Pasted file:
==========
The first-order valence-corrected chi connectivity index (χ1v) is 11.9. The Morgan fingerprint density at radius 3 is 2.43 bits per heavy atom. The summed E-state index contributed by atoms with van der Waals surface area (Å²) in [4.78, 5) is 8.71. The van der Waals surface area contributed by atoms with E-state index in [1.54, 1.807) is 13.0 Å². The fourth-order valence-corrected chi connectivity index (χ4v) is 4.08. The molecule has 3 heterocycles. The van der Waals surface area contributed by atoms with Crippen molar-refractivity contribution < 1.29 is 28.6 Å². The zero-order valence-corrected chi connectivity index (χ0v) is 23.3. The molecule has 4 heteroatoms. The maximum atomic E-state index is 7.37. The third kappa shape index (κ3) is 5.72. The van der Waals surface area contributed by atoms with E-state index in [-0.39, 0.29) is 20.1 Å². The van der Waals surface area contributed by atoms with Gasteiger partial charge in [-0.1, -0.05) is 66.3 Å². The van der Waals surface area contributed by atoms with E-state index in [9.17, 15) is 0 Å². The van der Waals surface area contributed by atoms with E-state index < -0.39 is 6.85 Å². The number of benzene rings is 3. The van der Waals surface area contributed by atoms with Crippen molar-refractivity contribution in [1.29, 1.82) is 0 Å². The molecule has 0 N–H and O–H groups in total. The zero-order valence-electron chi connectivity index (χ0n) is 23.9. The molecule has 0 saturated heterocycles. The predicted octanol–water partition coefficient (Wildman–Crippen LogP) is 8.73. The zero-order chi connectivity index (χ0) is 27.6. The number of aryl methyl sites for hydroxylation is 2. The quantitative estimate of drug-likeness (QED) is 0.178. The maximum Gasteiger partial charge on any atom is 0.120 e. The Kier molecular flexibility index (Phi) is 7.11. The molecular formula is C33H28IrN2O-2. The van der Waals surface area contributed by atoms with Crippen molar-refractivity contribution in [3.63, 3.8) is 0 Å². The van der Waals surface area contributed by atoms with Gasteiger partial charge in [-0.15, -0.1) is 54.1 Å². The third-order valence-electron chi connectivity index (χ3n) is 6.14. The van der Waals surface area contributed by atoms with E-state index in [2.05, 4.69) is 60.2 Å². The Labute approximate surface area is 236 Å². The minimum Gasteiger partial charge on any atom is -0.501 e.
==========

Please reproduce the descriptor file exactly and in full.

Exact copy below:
The first-order valence-corrected chi connectivity index (χ1v) is 11.9. The Morgan fingerprint density at radius 3 is 2.43 bits per heavy atom. The summed E-state index contributed by atoms with van der Waals surface area (Å²) in [4.78, 5) is 8.71. The van der Waals surface area contributed by atoms with E-state index in [1.54, 1.807) is 13.0 Å². The fourth-order valence-corrected chi connectivity index (χ4v) is 4.08. The molecule has 3 heterocycles. The van der Waals surface area contributed by atoms with Crippen molar-refractivity contribution < 1.29 is 28.6 Å². The zero-order valence-corrected chi connectivity index (χ0v) is 23.3. The molecule has 4 heteroatoms. The maximum atomic E-state index is 7.37. The third kappa shape index (κ3) is 5.72. The van der Waals surface area contributed by atoms with E-state index in [-0.39, 0.29) is 20.1 Å². The van der Waals surface area contributed by atoms with Gasteiger partial charge in [-0.1, -0.05) is 66.3 Å². The van der Waals surface area contributed by atoms with E-state index in [9.17, 15) is 0 Å². The van der Waals surface area contributed by atoms with E-state index < -0.39 is 6.85 Å². The number of benzene rings is 3. The van der Waals surface area contributed by atoms with Crippen molar-refractivity contribution in [1.29, 1.82) is 0 Å². The molecule has 0 N–H and O–H groups in total. The zero-order valence-electron chi connectivity index (χ0n) is 23.9. The molecule has 0 saturated heterocycles. The predicted octanol–water partition coefficient (Wildman–Crippen LogP) is 8.73. The zero-order chi connectivity index (χ0) is 27.6. The number of aryl methyl sites for hydroxylation is 2. The quantitative estimate of drug-likeness (QED) is 0.178. The maximum Gasteiger partial charge on any atom is 0.120 e. The Kier molecular flexibility index (Phi) is 7.11. The molecular formula is C33H28IrN2O-2. The van der Waals surface area contributed by atoms with Crippen molar-refractivity contribution in [3.63, 3.8) is 0 Å². The van der Waals surface area contributed by atoms with Gasteiger partial charge in [-0.15, -0.1) is 54.1 Å². The third-order valence-electron chi connectivity index (χ3n) is 6.14. The van der Waals surface area contributed by atoms with E-state index in [2.05, 4.69) is 60.2 Å². The Labute approximate surface area is 236 Å². The minimum Gasteiger partial charge on any atom is -0.501 e.